Apple’s 2016 In Review

I think the first thing that has to be discussed when talking about any Apple product is the customer experience. How do I feel when I use the product? For years, and I still maintain that this is the case to this day, Apple fans believed using an Apple computer simply felt better than using a PC. Many PC and Microsoft fans are going to tune out now simply because I brought up operating systems but in order for us all to get along, we need to cede certain facts about each other.

Apple developed a very solid, very easy to use system that catered to designers and artists. Navigating anything on a Mac felt, and still feels… good. I still maintain that quick preview on files simply by hitting space bar is one of the most ingenious additions to any operating system ever.

So when an Apple person continues to buy Apple, it’s not because they just want to buy something that Apple makes, it’s more like chasing that heroin high. They just want it to be as good as the first time. They just want to continue on with the same user experience that they have come to know and they’ll spend an absurd amount of money to get it, even at the cost of other features.

It’s no secret that Microsoft has been dramatically improving over the years and that the diversity of options in that side of the market has led to a more affordable price point for the same things or better that you find in a comparable Apple product, but to an Apple user… that doesn’t really matter. They’re chasing the OS.

So with that said, PC users have to understand where Apple users are coming from. They aren’t just mindlessly buying what Apple sells. There is a method to the madness.

And it may, at times, be totally mad.

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Let’s look specifically at the MacBook Pro, because the 2016 release of the much anticipated professional mobile computing machine was hit hard immediately by a giant hellstorm of bad press. It didn’t necessarily help that Apple’s keynote on the iPhone 7 and their whole “courage” thing was still ringing in people’s heads at this point, and the pitchforks and torches were lit well before there was any actual announcement.

The MacBook Pro made many of the same mistakes that I highlighted in the Canon 5D Mark IV release: There was too much buildup, too much time to sit and create expectations, for the MacBook Pro to ever meet them with any sense of satisfaction. That combined with any idea that the computer was less than its predecessors and you have the perfect storm of angry and dissatisfied.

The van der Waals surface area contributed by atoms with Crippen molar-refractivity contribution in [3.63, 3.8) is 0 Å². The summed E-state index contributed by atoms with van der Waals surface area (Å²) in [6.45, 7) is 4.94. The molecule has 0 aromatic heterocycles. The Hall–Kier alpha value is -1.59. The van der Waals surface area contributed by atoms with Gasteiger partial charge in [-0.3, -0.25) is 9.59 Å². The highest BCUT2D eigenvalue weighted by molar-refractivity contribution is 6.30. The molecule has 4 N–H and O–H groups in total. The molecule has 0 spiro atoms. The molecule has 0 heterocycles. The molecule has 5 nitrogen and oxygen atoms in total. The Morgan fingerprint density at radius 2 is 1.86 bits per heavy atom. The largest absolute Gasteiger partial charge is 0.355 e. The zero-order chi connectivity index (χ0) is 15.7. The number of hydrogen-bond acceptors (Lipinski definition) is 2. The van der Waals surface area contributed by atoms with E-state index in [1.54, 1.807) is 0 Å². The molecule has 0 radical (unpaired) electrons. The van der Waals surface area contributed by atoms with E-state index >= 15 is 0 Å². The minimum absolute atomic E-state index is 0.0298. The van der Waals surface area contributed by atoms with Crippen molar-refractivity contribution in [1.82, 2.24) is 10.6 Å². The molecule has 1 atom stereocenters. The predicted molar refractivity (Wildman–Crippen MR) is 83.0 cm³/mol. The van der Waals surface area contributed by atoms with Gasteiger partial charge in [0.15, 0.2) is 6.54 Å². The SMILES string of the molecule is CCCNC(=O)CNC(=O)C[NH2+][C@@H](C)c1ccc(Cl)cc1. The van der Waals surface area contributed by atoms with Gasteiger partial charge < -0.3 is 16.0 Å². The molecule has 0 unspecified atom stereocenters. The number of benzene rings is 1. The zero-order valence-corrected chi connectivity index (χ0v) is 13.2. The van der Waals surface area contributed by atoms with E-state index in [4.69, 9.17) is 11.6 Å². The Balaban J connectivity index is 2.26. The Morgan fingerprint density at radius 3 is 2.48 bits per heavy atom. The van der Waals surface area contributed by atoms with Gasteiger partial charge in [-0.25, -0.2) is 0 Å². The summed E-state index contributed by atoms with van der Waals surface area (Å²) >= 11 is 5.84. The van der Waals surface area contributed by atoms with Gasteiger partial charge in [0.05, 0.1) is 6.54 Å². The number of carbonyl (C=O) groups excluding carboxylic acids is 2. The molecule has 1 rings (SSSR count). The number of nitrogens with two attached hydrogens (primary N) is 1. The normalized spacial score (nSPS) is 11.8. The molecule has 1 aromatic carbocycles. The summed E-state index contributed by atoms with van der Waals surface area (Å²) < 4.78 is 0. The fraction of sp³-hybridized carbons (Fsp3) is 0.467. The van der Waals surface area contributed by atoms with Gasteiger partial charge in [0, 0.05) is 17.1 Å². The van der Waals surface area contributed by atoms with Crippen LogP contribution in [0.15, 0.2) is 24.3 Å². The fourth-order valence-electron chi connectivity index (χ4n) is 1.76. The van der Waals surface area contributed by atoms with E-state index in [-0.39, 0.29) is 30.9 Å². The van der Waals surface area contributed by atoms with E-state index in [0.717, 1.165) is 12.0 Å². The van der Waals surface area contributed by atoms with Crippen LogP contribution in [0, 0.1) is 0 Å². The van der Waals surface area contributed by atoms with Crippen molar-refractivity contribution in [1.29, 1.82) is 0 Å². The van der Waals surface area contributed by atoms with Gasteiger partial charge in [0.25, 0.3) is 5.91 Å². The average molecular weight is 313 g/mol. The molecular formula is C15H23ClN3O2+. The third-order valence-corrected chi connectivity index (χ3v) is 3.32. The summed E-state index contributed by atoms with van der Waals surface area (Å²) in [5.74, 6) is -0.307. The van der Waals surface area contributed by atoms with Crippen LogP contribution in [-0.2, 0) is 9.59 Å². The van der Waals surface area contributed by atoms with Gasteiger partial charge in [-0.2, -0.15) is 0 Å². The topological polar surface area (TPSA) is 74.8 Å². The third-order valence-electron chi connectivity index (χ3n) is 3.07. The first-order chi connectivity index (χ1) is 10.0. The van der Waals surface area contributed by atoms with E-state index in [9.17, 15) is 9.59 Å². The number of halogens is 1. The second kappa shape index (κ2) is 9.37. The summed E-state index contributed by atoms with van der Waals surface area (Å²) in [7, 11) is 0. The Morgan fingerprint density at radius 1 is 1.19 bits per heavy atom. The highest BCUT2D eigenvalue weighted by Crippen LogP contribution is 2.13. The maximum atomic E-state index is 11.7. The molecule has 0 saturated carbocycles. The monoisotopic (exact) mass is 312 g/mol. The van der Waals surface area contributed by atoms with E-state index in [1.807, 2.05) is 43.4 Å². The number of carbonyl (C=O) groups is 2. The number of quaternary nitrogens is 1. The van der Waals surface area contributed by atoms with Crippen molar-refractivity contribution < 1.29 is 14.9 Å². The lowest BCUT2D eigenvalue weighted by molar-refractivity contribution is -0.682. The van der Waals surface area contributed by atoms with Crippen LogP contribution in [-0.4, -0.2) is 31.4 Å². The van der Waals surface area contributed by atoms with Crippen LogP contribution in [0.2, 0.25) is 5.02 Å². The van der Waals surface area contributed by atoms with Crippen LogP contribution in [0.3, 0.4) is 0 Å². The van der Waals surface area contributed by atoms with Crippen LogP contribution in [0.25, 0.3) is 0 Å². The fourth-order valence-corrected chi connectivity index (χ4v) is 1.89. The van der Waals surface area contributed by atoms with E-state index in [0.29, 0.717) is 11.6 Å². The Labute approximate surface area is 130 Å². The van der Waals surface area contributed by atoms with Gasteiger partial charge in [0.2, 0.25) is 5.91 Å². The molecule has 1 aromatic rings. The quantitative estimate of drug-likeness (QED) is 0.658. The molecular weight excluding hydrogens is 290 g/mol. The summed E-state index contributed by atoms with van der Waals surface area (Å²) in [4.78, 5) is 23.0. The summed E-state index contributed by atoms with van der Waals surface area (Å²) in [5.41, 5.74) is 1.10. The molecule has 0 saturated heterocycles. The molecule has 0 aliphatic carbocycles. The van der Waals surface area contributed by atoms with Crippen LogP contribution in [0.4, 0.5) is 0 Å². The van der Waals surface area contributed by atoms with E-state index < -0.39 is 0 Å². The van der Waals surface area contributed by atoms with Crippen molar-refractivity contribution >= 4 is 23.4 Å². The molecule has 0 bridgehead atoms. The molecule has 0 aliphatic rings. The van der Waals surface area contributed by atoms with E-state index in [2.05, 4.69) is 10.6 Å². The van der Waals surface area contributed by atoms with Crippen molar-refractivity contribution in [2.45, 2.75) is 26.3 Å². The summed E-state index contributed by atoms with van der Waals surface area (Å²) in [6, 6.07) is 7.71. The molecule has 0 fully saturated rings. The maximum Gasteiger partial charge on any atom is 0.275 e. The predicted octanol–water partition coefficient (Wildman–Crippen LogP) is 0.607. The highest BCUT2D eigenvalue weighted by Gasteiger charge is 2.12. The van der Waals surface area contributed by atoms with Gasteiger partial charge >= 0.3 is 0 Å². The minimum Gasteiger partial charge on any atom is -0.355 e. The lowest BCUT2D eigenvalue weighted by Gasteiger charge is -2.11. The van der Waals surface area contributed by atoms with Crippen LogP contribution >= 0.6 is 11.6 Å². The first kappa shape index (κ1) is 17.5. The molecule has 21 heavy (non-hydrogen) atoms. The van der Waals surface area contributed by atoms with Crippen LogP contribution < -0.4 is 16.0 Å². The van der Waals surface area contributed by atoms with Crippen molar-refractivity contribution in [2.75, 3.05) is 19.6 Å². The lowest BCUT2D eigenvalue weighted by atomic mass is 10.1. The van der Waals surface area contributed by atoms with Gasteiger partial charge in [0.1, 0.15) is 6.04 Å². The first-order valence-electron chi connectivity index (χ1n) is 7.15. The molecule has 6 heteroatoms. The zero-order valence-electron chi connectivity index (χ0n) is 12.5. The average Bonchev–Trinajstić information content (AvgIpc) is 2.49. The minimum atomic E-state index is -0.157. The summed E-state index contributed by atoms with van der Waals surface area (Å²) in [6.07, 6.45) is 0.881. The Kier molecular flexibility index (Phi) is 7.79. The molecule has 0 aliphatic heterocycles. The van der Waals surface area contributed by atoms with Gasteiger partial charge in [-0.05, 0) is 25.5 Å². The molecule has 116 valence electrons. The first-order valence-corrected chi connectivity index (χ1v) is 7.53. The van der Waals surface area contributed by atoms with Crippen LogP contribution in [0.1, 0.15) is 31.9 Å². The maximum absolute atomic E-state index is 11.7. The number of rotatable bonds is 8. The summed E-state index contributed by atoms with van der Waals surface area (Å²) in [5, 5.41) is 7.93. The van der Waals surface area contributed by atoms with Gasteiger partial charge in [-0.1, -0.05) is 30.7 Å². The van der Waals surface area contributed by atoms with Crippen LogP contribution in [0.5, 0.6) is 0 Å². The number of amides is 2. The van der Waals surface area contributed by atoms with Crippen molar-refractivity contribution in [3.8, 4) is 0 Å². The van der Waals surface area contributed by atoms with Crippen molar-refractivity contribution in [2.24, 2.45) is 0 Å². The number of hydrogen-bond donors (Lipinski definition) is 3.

If you look anywhere online, it’s pretty hard to find a review that’s mostly positive on the computer. That’s a real shame, because through its faults, there is a lot to like in the MacBook Pro. But the reason that so few vastly differing groups across the internet all kind of agree on the same things regarding the MacBook Pro is something pivotally important that I’ll touch on at the end.

But the purveying argument that the Pro isn’t really Pro is… not totally inaccurate. But it’s not totally accurate either. Bear with me.

Looking beyond the lack of ports and the weirdly low battery life compared to what is expected and was advertised, the MacBook Pro feels good to use. That is one thing that Apple developers absolutely nailed, and continue to nail with most of their products.

On that whole battery life thing, I am aware that Apple chocked the tests up to a weird bug with the Safari developer module, and that it should be much better and more consistent. But I personally, and many users online as well, have yet to get the maximum hours promised out of the laptop. It’s not bad by any stretch of the imagination, but it’s certainly not “all day” power. I found that while working from home or an office, I never really had a problem with battery life. If it started to fade, I just sat down near a wall and plugged in. But I could easily go hours sitting anywhere I wanted. And that’s a good thing.

Anyway, back to the way the computer feels…